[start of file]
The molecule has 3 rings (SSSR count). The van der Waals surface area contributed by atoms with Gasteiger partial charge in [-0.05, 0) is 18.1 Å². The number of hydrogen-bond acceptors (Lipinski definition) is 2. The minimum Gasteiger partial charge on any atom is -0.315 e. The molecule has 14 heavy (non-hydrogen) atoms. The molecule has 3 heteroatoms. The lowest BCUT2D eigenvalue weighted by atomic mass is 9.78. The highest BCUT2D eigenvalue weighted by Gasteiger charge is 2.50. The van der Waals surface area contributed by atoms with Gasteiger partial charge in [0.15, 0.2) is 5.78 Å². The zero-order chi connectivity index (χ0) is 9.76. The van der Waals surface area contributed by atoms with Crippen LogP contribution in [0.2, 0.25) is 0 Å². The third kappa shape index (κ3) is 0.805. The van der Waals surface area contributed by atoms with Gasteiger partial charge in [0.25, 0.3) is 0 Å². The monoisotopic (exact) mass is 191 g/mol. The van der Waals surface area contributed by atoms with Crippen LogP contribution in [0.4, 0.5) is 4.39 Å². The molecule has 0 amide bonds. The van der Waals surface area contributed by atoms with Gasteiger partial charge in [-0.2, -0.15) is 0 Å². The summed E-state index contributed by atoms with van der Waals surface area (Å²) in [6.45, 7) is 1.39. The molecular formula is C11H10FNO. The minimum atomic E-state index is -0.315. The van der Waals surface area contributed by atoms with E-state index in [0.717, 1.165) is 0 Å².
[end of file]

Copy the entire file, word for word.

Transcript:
The molecule has 3 rings (SSSR count). The van der Waals surface area contributed by atoms with Gasteiger partial charge in [-0.05, 0) is 18.1 Å². The number of hydrogen-bond acceptors (Lipinski definition) is 2. The minimum Gasteiger partial charge on any atom is -0.315 e. The molecule has 14 heavy (non-hydrogen) atoms. The molecule has 3 heteroatoms. The lowest BCUT2D eigenvalue weighted by atomic mass is 9.78. The highest BCUT2D eigenvalue weighted by Gasteiger charge is 2.50. The van der Waals surface area contributed by atoms with Gasteiger partial charge in [0.15, 0.2) is 5.78 Å². The zero-order chi connectivity index (χ0) is 9.76. The van der Waals surface area contributed by atoms with Crippen LogP contribution in [0.2, 0.25) is 0 Å². The third kappa shape index (κ3) is 0.805. The van der Waals surface area contributed by atoms with Gasteiger partial charge in [0.25, 0.3) is 0 Å². The monoisotopic (exact) mass is 191 g/mol. The van der Waals surface area contributed by atoms with Crippen LogP contribution in [0.4, 0.5) is 4.39 Å². The molecule has 0 amide bonds. The van der Waals surface area contributed by atoms with Gasteiger partial charge in [-0.2, -0.15) is 0 Å². The summed E-state index contributed by atoms with van der Waals surface area (Å²) in [6.45, 7) is 1.39. The molecular formula is C11H10FNO. The minimum atomic E-state index is -0.315. The van der Waals surface area contributed by atoms with E-state index in [0.717, 1.165) is 0 Å².